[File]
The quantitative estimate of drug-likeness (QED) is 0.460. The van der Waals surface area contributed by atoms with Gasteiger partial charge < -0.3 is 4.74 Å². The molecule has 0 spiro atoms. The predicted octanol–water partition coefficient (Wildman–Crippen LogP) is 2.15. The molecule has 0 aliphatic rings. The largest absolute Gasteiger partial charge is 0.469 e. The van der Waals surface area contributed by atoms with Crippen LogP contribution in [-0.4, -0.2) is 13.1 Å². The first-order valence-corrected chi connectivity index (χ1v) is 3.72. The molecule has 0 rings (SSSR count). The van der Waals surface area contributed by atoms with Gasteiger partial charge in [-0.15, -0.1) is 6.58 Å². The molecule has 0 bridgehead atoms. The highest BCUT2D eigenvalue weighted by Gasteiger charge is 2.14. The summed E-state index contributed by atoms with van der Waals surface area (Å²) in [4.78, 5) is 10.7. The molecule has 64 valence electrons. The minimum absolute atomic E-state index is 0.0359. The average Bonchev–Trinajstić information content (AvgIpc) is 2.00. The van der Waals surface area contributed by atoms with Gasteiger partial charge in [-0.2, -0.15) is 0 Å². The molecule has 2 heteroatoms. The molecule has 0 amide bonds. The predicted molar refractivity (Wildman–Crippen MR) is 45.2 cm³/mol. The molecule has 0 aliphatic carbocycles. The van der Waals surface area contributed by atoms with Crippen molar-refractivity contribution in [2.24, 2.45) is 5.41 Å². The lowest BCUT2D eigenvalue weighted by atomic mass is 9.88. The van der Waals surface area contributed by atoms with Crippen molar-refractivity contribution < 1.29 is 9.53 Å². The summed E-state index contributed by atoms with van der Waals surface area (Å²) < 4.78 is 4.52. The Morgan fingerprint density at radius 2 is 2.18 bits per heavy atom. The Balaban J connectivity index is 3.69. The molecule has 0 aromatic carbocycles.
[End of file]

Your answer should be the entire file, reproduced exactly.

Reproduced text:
The quantitative estimate of drug-likeness (QED) is 0.460. The van der Waals surface area contributed by atoms with Gasteiger partial charge < -0.3 is 4.74 Å². The molecule has 0 spiro atoms. The predicted octanol–water partition coefficient (Wildman–Crippen LogP) is 2.15. The molecule has 0 aliphatic rings. The largest absolute Gasteiger partial charge is 0.469 e. The van der Waals surface area contributed by atoms with Crippen LogP contribution in [-0.4, -0.2) is 13.1 Å². The first-order valence-corrected chi connectivity index (χ1v) is 3.72. The molecule has 0 rings (SSSR count). The van der Waals surface area contributed by atoms with Gasteiger partial charge in [-0.15, -0.1) is 6.58 Å². The molecule has 0 bridgehead atoms. The highest BCUT2D eigenvalue weighted by Gasteiger charge is 2.14. The summed E-state index contributed by atoms with van der Waals surface area (Å²) in [4.78, 5) is 10.7. The molecule has 64 valence electrons. The minimum absolute atomic E-state index is 0.0359. The average Bonchev–Trinajstić information content (AvgIpc) is 2.00. The van der Waals surface area contributed by atoms with Gasteiger partial charge in [-0.2, -0.15) is 0 Å². The molecule has 2 heteroatoms. The molecule has 0 amide bonds. The predicted molar refractivity (Wildman–Crippen MR) is 45.2 cm³/mol. The molecule has 0 aliphatic carbocycles. The van der Waals surface area contributed by atoms with Crippen molar-refractivity contribution in [2.24, 2.45) is 5.41 Å². The lowest BCUT2D eigenvalue weighted by atomic mass is 9.88. The van der Waals surface area contributed by atoms with Crippen molar-refractivity contribution < 1.29 is 9.53 Å². The summed E-state index contributed by atoms with van der Waals surface area (Å²) < 4.78 is 4.52. The Morgan fingerprint density at radius 2 is 2.18 bits per heavy atom. The Balaban J connectivity index is 3.69. The molecule has 0 aromatic carbocycles.